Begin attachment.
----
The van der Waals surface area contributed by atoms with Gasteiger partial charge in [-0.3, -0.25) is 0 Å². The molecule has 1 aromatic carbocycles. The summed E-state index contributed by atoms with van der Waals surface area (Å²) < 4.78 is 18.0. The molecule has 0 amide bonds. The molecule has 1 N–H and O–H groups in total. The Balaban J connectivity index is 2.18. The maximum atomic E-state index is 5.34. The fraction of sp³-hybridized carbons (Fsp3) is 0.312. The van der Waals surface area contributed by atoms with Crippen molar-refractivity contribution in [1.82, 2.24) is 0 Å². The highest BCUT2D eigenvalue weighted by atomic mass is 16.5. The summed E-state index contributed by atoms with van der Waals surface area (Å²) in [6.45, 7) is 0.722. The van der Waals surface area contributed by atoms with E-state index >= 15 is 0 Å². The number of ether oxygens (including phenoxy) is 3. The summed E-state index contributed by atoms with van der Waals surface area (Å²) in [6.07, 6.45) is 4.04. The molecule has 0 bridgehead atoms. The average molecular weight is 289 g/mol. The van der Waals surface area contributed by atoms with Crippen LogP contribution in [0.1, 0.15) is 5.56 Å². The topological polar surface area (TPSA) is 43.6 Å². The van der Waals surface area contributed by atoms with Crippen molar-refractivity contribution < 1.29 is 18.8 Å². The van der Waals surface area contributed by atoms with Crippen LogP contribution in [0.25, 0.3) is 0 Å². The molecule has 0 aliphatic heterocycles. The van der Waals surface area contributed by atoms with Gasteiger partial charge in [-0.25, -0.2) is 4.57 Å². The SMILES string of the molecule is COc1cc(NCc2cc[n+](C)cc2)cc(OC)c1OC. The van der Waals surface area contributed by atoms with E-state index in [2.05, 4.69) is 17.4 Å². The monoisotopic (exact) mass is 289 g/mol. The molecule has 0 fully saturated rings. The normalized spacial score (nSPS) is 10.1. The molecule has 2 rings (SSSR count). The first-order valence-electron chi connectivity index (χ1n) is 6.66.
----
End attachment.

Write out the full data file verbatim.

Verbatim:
The van der Waals surface area contributed by atoms with Gasteiger partial charge in [-0.3, -0.25) is 0 Å². The molecule has 1 aromatic carbocycles. The summed E-state index contributed by atoms with van der Waals surface area (Å²) < 4.78 is 18.0. The molecule has 0 amide bonds. The molecule has 1 N–H and O–H groups in total. The Balaban J connectivity index is 2.18. The maximum atomic E-state index is 5.34. The fraction of sp³-hybridized carbons (Fsp3) is 0.312. The van der Waals surface area contributed by atoms with Crippen molar-refractivity contribution in [1.82, 2.24) is 0 Å². The highest BCUT2D eigenvalue weighted by atomic mass is 16.5. The summed E-state index contributed by atoms with van der Waals surface area (Å²) in [6.45, 7) is 0.722. The van der Waals surface area contributed by atoms with E-state index >= 15 is 0 Å². The number of ether oxygens (including phenoxy) is 3. The summed E-state index contributed by atoms with van der Waals surface area (Å²) in [6.07, 6.45) is 4.04. The molecule has 0 bridgehead atoms. The average molecular weight is 289 g/mol. The van der Waals surface area contributed by atoms with Crippen LogP contribution in [0.1, 0.15) is 5.56 Å². The topological polar surface area (TPSA) is 43.6 Å². The van der Waals surface area contributed by atoms with Crippen molar-refractivity contribution < 1.29 is 18.8 Å². The van der Waals surface area contributed by atoms with Crippen LogP contribution in [0.25, 0.3) is 0 Å². The molecule has 0 aliphatic heterocycles. The van der Waals surface area contributed by atoms with Gasteiger partial charge in [-0.25, -0.2) is 4.57 Å². The SMILES string of the molecule is COc1cc(NCc2cc[n+](C)cc2)cc(OC)c1OC. The van der Waals surface area contributed by atoms with E-state index in [2.05, 4.69) is 17.4 Å². The monoisotopic (exact) mass is 289 g/mol. The molecule has 0 fully saturated rings. The normalized spacial score (nSPS) is 10.1. The molecule has 2 rings (SSSR count). The first-order valence-electron chi connectivity index (χ1n) is 6.66.